So, are you giving repeated thoughts as how to put an end to your relationship, without hurting each other? Then this can be of some help.
In my counseling practice, I often hear the question, “How do I end a relationship without hurting someone’s feelings?” Whether it’s a romantic relationship or a friendship, ending it gracefully is generally a challenge.
The problem arises because so many people see it as a reflection of their worth when someone doesn’t want to be with them. “If I was good enough, this person would want to be with me, so there must be something wrong with me.”
There is another way to see this. The way I see it is that for each of us there is a relatively small number of people with whom we feel a deep connection.
Whether you want to explain this as due to being part of the same soul group in the spiritual realm, or to have similar energies, or to chemistry, the fact is that we don’t feel connected to most people.
Just because I don’t feel connected with someone doesn’t mean there is anything wrong with them. Just because you don’t feel drawn to spend time with someone doesn’t mean there is anything wrong with that person, and just because someone doesn’t connect with you doesn’t mean there is anything wrong with you.
It’s just the way things are, and it has nothing to do with there being anything wrong with anyone.
So if I say to someone, “I don’t feel a strong connection between us,” I am simply stating a fact. I am not making a judgment about the person’s adequacy or worth.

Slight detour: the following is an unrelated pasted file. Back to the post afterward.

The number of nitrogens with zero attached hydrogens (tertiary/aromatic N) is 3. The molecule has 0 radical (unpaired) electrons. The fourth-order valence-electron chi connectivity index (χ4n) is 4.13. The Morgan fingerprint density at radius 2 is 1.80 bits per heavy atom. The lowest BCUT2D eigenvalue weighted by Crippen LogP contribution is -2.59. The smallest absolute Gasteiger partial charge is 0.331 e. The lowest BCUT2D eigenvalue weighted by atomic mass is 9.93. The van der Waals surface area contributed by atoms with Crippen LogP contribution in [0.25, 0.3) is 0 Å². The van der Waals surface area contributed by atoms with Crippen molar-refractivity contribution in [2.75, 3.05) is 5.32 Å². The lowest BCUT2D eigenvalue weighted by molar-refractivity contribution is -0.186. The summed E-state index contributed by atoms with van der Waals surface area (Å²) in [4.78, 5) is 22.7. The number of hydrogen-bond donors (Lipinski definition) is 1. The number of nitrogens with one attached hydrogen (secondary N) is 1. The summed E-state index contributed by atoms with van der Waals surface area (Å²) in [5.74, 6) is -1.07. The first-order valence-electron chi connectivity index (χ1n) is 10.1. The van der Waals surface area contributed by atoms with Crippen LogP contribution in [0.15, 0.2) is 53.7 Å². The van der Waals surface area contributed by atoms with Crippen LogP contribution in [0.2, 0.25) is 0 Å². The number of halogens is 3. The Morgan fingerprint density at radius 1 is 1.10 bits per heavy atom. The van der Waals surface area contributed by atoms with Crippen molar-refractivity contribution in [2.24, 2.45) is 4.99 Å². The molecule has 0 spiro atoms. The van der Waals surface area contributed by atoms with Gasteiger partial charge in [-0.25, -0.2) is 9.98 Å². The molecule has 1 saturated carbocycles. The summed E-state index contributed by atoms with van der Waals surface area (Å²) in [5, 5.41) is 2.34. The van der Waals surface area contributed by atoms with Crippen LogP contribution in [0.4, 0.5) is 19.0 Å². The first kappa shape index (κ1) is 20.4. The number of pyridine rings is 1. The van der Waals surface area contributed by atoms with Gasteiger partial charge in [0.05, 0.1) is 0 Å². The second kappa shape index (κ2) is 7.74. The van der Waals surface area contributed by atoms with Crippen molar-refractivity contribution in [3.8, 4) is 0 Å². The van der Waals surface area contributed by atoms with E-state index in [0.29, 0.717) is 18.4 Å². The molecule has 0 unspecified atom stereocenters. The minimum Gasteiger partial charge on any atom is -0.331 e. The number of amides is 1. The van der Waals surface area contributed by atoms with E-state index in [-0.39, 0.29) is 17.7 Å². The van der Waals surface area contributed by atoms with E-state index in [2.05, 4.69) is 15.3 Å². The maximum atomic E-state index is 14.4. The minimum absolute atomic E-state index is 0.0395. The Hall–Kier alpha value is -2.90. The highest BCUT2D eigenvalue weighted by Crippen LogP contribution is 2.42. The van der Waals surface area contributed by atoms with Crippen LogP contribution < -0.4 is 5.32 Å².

All of us meet perfectly wonderful people with whom we just don’t feel a connection. The person might be very attractive, have similar interests to us, and even be on a similar growth path or spiritual path.
Yet we just don’t connect. The spark that ignites friendship or romance just doesn’t exist. If we could all accept that someone not wanting to be with us has nothing to do with our worth, we would not get hurt when someone says no to a relationship.
I don’t pretend to understand all the factors that create the connection between two people. All I know is that all of us have the experience of connection with another that occurs deeply and rapidly, as well as the experience of a lack of connection.
Many people have had the experience of being fixed up with someone because a friend said, “I just know you two will like each other. You are so similar,” only to discover a complete lack of connection.
Katie, a client of mine, recently said to me, “Everyone said Rick is perfect for me. We look good together, we have similar interests and backgrounds, we are the same religion, we are equal educationally, and he is a really sweet guy. I kept thinking that if I just gave it time, I would feel the connection.
But it never happened. I felt so badly breaking up with him because there is nothing wrong with him, but the connection just isn’t there.”
Is it anyone’s fault that the chemistry or connection isn’t there? Of course not! There is nothing wrong with either Katie or Rick.
The connection just isn’t there for Katie. She couldn’t make it be there. She ended up saying to Rick, “You are a really terrific guy. I wish I felt the connection with you that I want to have with a partner, but I don’t. It’s not your fault – it’s just not there.”
Whether or not Rick felt hurt by this is really up to him. Katie can’t take responsibility for how he feels. If Rick has the belief system that not everyone will feel connected with everyone, he will not feel hurt.
If he has the belief system that if a woman doesn’t connect with him, there is something wrong with him, he will feel hurt. His hurt will come from his belief system, not from the fact that Katie broke up with him.